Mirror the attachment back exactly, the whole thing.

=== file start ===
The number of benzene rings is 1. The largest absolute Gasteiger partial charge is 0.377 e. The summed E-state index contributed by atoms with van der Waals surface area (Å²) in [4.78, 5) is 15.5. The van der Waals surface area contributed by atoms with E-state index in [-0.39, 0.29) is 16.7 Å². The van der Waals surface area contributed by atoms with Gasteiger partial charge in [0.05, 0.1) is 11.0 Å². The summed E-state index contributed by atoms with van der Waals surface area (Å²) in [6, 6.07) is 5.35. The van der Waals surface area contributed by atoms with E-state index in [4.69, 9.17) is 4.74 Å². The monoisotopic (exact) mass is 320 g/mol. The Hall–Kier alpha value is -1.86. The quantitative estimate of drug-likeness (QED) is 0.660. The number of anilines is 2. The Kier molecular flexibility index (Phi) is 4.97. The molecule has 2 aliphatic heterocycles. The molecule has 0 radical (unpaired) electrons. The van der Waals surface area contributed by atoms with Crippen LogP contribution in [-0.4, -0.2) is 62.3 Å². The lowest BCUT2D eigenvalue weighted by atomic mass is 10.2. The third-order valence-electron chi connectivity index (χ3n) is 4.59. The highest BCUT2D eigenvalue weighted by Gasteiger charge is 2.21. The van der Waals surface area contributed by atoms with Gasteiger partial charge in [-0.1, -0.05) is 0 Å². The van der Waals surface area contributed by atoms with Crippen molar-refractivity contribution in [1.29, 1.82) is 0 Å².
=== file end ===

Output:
The number of benzene rings is 1. The largest absolute Gasteiger partial charge is 0.377 e. The summed E-state index contributed by atoms with van der Waals surface area (Å²) in [4.78, 5) is 15.5. The van der Waals surface area contributed by atoms with E-state index in [-0.39, 0.29) is 16.7 Å². The van der Waals surface area contributed by atoms with Gasteiger partial charge in [0.05, 0.1) is 11.0 Å². The summed E-state index contributed by atoms with van der Waals surface area (Å²) in [6, 6.07) is 5.35. The van der Waals surface area contributed by atoms with E-state index in [4.69, 9.17) is 4.74 Å². The monoisotopic (exact) mass is 320 g/mol. The Hall–Kier alpha value is -1.86. The quantitative estimate of drug-likeness (QED) is 0.660. The number of anilines is 2. The Kier molecular flexibility index (Phi) is 4.97. The molecule has 2 aliphatic heterocycles. The molecule has 0 radical (unpaired) electrons. The van der Waals surface area contributed by atoms with Crippen LogP contribution in [-0.4, -0.2) is 62.3 Å². The lowest BCUT2D eigenvalue weighted by atomic mass is 10.2. The third-order valence-electron chi connectivity index (χ3n) is 4.59. The highest BCUT2D eigenvalue weighted by Gasteiger charge is 2.21. The van der Waals surface area contributed by atoms with Gasteiger partial charge in [-0.1, -0.05) is 0 Å². The van der Waals surface area contributed by atoms with Crippen molar-refractivity contribution in [1.29, 1.82) is 0 Å².